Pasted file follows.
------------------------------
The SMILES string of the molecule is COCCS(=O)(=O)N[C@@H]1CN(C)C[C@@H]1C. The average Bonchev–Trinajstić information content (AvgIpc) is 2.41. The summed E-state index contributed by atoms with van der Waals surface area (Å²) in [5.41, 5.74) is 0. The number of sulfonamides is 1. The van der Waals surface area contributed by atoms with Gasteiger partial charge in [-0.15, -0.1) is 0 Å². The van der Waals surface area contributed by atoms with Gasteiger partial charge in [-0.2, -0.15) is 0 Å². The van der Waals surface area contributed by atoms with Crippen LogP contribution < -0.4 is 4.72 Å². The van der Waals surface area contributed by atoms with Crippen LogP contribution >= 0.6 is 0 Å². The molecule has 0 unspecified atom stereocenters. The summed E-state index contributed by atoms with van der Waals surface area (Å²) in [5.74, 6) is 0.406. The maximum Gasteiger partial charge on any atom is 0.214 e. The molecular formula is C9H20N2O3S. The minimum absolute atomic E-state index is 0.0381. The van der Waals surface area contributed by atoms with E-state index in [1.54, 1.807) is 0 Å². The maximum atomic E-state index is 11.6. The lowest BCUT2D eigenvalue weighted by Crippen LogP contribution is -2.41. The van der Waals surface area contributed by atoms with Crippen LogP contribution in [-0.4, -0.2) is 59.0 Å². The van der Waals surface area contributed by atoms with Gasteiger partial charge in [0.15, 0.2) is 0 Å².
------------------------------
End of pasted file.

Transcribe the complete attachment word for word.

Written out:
The SMILES string of the molecule is COCCS(=O)(=O)N[C@@H]1CN(C)C[C@@H]1C. The average Bonchev–Trinajstić information content (AvgIpc) is 2.41. The summed E-state index contributed by atoms with van der Waals surface area (Å²) in [5.41, 5.74) is 0. The number of sulfonamides is 1. The van der Waals surface area contributed by atoms with Gasteiger partial charge in [-0.15, -0.1) is 0 Å². The van der Waals surface area contributed by atoms with Gasteiger partial charge in [-0.2, -0.15) is 0 Å². The van der Waals surface area contributed by atoms with Crippen LogP contribution < -0.4 is 4.72 Å². The van der Waals surface area contributed by atoms with Crippen LogP contribution >= 0.6 is 0 Å². The molecule has 0 unspecified atom stereocenters. The summed E-state index contributed by atoms with van der Waals surface area (Å²) in [5.74, 6) is 0.406. The maximum Gasteiger partial charge on any atom is 0.214 e. The molecular formula is C9H20N2O3S. The minimum absolute atomic E-state index is 0.0381. The van der Waals surface area contributed by atoms with E-state index in [1.54, 1.807) is 0 Å². The maximum atomic E-state index is 11.6. The lowest BCUT2D eigenvalue weighted by Crippen LogP contribution is -2.41. The van der Waals surface area contributed by atoms with Crippen LogP contribution in [-0.4, -0.2) is 59.0 Å². The van der Waals surface area contributed by atoms with Gasteiger partial charge in [0.15, 0.2) is 0 Å².